Volume 10, No 1, Spring 2015 ISSN 1932-1066

Remarks on Jaspers for Philosophy, Psychopathology, and Neuroscience

Tom Rockmore

Peking University, China

Abstract: I have been asked to provide a response to a series of four papers presented at a session on philosophy, psychopathology, and neuroscience by Elena Bezzubova, Alina Feld, Andrew Gluck, and Lydia Voronina, all observers more qualified than I to discuss the relation of philosophy and psychiatry in Jaspers' psychopathology as well as salient alternatives. Jaspers, who was friendly with Martin Heidegger, was later overshadowed by the latter, whose reception led to a gigantic and still rapidly growing debate. Yet what if Jaspers were in some ways more important than Heidegger, especially with respect to so-called existential analysis?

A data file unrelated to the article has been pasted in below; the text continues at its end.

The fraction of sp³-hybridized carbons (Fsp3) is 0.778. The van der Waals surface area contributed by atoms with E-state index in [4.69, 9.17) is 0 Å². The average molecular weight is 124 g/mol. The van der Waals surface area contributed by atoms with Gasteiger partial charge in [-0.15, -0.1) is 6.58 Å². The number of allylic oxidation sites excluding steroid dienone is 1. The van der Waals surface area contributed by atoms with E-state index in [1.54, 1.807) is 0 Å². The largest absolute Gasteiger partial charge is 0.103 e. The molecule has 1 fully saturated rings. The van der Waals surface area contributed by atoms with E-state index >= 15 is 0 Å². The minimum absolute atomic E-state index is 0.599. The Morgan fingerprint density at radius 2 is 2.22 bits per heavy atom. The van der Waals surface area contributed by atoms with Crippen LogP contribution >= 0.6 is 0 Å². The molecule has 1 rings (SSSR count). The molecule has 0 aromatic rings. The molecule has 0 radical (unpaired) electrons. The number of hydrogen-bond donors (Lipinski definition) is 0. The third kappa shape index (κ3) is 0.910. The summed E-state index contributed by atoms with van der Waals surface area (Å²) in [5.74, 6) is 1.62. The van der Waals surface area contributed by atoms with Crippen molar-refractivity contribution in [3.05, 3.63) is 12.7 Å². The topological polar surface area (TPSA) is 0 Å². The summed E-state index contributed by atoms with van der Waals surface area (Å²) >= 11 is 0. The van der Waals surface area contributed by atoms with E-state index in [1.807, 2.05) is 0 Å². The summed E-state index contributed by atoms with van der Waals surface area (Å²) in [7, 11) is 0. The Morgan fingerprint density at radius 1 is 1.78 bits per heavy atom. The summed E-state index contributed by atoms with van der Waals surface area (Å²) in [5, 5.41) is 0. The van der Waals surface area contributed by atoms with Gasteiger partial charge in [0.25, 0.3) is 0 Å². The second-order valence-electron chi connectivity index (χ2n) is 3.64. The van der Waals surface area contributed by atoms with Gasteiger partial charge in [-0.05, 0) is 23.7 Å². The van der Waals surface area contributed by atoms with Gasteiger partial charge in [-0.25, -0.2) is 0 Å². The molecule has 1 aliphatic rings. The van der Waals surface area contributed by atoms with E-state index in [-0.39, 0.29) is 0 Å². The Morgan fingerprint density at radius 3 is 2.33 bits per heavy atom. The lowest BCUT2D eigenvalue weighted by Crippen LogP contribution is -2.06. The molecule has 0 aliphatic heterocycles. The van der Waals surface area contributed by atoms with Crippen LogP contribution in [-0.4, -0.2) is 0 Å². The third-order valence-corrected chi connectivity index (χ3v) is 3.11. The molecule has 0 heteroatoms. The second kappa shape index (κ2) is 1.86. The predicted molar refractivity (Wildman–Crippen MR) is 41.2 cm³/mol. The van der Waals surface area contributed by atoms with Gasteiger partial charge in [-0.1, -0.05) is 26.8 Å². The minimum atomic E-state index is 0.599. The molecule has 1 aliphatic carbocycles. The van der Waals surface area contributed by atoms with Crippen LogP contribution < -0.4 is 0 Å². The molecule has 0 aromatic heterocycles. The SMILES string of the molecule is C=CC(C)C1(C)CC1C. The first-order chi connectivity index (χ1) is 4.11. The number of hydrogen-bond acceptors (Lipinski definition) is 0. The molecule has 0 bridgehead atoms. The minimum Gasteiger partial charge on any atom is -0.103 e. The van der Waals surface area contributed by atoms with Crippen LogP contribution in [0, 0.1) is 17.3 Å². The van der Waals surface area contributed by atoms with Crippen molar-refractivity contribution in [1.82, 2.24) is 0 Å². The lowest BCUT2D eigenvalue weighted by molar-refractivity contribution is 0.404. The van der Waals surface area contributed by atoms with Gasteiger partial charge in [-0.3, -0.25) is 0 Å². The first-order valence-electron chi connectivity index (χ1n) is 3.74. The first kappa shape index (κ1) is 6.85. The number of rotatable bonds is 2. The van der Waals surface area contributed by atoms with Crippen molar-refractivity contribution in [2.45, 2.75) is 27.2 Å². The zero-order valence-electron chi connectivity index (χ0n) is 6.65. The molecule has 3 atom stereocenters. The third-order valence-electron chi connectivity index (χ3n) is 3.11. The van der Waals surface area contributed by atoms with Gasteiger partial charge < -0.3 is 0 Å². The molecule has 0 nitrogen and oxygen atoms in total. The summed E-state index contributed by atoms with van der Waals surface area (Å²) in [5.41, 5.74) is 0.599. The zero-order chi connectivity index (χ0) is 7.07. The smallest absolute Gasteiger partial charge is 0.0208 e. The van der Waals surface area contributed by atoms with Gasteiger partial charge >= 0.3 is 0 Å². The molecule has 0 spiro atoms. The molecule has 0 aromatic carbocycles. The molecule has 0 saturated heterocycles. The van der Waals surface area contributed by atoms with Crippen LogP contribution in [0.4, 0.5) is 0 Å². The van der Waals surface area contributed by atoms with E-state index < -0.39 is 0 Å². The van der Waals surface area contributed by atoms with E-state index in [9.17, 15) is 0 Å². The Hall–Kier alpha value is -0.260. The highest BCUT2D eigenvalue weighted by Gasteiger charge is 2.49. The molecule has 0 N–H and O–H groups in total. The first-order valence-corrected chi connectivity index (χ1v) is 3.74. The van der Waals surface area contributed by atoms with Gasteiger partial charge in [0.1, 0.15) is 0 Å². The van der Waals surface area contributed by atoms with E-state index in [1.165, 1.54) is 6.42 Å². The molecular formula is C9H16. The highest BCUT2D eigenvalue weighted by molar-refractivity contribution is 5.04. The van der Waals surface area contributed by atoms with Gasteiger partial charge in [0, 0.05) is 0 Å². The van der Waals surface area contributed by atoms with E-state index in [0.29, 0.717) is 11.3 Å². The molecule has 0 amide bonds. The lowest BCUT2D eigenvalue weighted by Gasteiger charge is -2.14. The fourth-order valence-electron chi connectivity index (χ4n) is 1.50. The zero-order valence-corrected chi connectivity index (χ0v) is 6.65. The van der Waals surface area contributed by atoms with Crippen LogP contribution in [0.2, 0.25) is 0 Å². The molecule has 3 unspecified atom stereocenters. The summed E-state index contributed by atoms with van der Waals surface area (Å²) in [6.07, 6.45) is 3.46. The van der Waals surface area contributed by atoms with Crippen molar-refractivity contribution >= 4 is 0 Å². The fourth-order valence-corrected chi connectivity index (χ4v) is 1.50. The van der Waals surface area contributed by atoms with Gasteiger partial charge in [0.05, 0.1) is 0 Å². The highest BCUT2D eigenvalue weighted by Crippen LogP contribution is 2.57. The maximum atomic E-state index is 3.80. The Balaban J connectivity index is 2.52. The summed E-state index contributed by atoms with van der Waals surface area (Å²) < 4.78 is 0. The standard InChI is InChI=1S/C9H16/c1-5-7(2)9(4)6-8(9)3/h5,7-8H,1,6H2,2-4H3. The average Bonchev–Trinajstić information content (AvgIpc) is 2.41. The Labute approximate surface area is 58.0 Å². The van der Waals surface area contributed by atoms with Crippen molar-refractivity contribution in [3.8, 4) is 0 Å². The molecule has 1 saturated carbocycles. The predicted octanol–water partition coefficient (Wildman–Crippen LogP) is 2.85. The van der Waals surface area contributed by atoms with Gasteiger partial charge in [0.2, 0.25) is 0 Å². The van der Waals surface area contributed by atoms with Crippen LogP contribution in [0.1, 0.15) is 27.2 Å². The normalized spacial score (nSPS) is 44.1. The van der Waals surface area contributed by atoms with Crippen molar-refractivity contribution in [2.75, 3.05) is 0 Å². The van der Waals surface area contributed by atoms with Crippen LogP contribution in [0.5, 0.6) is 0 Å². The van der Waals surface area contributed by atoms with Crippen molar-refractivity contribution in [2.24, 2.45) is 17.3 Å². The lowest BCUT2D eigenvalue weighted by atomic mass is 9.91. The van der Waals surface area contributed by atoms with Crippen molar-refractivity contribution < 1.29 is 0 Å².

Keywords: Heidegger, Martin; Husserl, Edmund; Jaspers, Karl; General Psychopathology; Cartesianism; holistic; phenomenology.


The central theme running throughout the different papers seems to be the conception of the subject in psychiatry, neuroscience and psychopathology, above all in Jaspers' writings. This theme is obviously closely related to Jaspers' central interests. As an early critic of the so-called hypostatic approach to human personality, Jaspers sought to integrate different perspectives in a wider, more inclusive model.

Types, images, and theoretical systems are used by us purely as schemata of ideas to illuminate the path of our knowledge of particulars but they are not significant for knowledge in themselves. If we now objectify these schemata, images and theories and give them a being as if they were there as an object is there, then we "hypostasize" an idea. This is the way in which ideas lose all their élan as a break-through movement of knowledge into the open and the knowledge we are left with is a sort of pseudo-knowledge which sooner or later will have to reveal itself as "lacking in objectivity."1